President George Bush's administration on Thursday said that it would limit imports of fabric made with synthetic filament threads as well as bras, girdles, panty girdles and corsets in response to a surge in shipments that have battered the US industry.
The action was taken hours after US and Chinese negotiators broke off an effort in Beijing to reach a comprehensive agreement covering all categories of US-made clothing and textiles being disrupted by a surge in Chinese imports since global quotas were lifted on 1 January.
The administration announced it was extending until 1 October a deadline for making decisions in four other cases covering sweaters, robes, knit fabric and wool trousers.
The delay is an effort to pressure the Chinese to accept comprehensive limits or risk even more tight growth limits.
US textile and clothing makers, who contend that a flood of Chinese imports has cost 26,000 jobs and forced 19 textile plants to close since the first of the year, praised the administration's action. They pledged to keep trying to re-impose quotas on several types of clothing and textiles until China agrees to a comprehensive deal.
According to the terms under which China was admitted to the World Trade Organisation, the United States can re-impose quotas known as "safeguards" that limit import growth in covered categories to 7.5% per year.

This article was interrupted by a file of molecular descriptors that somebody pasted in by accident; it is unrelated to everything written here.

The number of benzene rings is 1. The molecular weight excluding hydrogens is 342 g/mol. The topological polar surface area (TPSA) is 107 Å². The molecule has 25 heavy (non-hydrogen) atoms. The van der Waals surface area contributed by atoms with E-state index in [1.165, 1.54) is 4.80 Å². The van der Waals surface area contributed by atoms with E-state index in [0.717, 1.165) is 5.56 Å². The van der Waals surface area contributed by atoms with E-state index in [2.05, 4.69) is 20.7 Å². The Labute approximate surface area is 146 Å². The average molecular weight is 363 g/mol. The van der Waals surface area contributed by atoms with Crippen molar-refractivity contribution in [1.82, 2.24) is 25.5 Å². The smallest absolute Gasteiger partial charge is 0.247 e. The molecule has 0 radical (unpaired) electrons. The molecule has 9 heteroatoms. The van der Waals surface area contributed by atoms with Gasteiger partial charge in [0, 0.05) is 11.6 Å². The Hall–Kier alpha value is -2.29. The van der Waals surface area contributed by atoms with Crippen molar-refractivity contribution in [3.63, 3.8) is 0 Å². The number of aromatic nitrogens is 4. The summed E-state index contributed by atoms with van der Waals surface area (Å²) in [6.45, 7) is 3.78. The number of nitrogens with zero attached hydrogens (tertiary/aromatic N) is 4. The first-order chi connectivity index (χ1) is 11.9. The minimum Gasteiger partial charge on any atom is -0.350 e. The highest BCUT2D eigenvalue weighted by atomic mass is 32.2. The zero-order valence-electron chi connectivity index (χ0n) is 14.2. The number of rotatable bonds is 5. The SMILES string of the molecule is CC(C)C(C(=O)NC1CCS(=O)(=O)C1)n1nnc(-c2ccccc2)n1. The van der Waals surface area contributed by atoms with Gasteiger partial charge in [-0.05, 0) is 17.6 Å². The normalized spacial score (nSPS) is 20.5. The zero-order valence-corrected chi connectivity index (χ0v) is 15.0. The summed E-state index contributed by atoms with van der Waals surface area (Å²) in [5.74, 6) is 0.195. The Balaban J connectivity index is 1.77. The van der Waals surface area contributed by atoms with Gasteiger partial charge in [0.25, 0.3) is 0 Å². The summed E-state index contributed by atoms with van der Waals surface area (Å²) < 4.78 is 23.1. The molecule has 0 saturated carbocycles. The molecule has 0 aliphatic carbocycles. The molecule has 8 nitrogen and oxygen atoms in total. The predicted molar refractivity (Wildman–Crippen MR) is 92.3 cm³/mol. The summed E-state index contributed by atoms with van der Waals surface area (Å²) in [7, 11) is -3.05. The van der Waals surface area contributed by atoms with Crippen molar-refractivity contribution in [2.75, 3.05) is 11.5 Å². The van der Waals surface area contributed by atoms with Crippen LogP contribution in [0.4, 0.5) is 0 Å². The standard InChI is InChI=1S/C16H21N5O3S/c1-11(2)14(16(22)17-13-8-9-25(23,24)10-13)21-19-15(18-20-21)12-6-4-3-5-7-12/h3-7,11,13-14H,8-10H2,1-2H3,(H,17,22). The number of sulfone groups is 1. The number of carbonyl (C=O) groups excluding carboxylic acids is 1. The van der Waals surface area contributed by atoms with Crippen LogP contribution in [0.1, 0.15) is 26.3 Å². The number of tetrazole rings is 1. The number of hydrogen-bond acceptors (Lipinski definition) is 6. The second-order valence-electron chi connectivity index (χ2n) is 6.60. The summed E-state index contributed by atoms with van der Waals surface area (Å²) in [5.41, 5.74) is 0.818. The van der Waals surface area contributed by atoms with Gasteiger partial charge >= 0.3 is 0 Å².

"The US textile industry will file as many safeguard cases as it takes to halt these job-killing trade practices," said Auggie Tantillo, executive director of the American Manufacturing Trade Action Coalition.
The administration in May began re-imposing quotas on several types of clothing to cope with a surge in Chinese imports that has pushed America's trade deficit with China 32% higher through the first six months of this year than during the same period in 2004.
Chinese President Hu Jintao will
visit the White House next week
Last year's deficit hit a record $162 billion, the largest imbalance ever recorded with a single country, and has greatly heightened trade tensions between the two countries.
Chinese President Hu Jintao is scheduled to visit the White House for meetings with Bush next Wednesday.
A number of US lawmakers are sponsoring legislation that would impose across-the-board tariffs of 27.5% on Chinese imports as retaliation for what American manufactures believe is China's manipulation of its currency to gain advantage over US products.
American retailers have complained the imposition of quotas will raise clothing prices for US consumers. China has reached its limit in several clothing categories, leaving retailers to scramble for other suppliers.
The US announced the new quotas after unsuccessful negotiations over three days in Beijing aimed at forging a comprehensive agreement to limit imports. US officials said they would schedule a third round of negotiations soon. The Bush administration had hoped an agreement could be reached before Hu's visit next week.
The Chinese state media has suggested that Beijing's position might be strengthened by an uproar in Europe over a backlog of Chinese textiles at European ports under a quota system negotiated in June.
In Brussels, European Union Trade Commissioner Peter Mandelson unveiled a plan on Thursday to unblock some 75 million garments held up at EU borders after Chinese textile imports reached the 2005 quota limits.